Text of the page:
There is no simple answer to how many or what types of household appliances can be served by a single circuit. Different appliances have different electrical demands. Another factor is whether the appliances will be used one at a time or all at the same time. Before you can determine what appliances you can connect to a circuit, you need to know the basics of how household electrical circuits work.
What's a Circuit
An electrical circuit is a loop of wire that carries power from the breaker box at the service entrance to the appliance power outlets and back to the breaker box. This wire loop can safely handle an electrical load that is less than the circuit’s rated capacity. But if the circuit is overloaded for a significant period of time, the wiring can get hot enough to start fires. To prevent fires, a safety device called a circuit breaker disconnects the power if a circuit is overloaded.
Household electrical circuit capacity is typically rated in amps of current or watts of demand. If the electrical demand of the appliances connected to a circuit exceeds the rated capacity, your circuit breaker will trip and cut off the power. Modern household electric circuits can safely handle 20 amps or 2,400 watts at 120 volts, while heavy-duty circuits are rated for 30 amps or 3,600 watts. The difference between a 20-amp and a 30-amp circuit is the size of the wiring that carries the electrical current. A bigger wire can safely carry a bigger current.
You need to know the electrical demand of appliances you want to connect to a circuit. This information in amps or watts is on a nameplate on your appliances. To add up demand, you want all your appliances on the same measurement. If your appliance is rated in watts, you can convert watts to amps by dividing the watts figure by 120 volts. If your appliance is rated in amps, you can convert amps to watts by multiplying amps times 120 volts. You add up the amps (or watts) for each appliance to determine their total load on your circuit. Appliances with an electric motor may require a momentary starting surge that can be at least twice the power needed to run. You have to allow for this.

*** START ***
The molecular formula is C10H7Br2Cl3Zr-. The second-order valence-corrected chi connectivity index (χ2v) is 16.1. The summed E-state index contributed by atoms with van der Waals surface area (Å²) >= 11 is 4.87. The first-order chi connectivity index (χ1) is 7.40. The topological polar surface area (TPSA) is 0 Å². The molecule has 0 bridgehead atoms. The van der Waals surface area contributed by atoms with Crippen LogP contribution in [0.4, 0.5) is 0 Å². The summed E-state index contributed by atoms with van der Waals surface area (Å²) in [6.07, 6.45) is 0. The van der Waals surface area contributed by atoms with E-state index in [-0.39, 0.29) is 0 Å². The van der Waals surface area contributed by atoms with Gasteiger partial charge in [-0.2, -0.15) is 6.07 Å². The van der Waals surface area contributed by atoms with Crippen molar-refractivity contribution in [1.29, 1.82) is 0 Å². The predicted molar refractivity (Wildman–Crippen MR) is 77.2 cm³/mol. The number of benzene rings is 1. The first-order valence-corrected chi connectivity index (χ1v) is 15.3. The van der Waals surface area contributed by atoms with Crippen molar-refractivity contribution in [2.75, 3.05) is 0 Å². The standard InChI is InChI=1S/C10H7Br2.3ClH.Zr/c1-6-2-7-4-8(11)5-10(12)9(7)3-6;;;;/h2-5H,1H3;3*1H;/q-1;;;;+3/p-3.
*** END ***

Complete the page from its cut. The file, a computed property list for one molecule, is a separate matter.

If you want to connect a dishwasher, microwave and refrigerator to the same 20-amp kitchen circuit, you must consider that a typical dishwasher or refrigerator draws about 6 amps to run but needs 12 amps for a second or so to get started. An average microwave draws about 7 amps to run. Each of these appliances will run fine on the same 20-amp circuit if they are run one at a time. But if you tried to run two at a time or all three at once, you could overload the circuit capacity and trip off the circuit breaker. In this instance, you might be better off putting the dishwasher or refrigerator on a separate circuit to avoid the inconvenience of having to reset your circuit breaker all the time.
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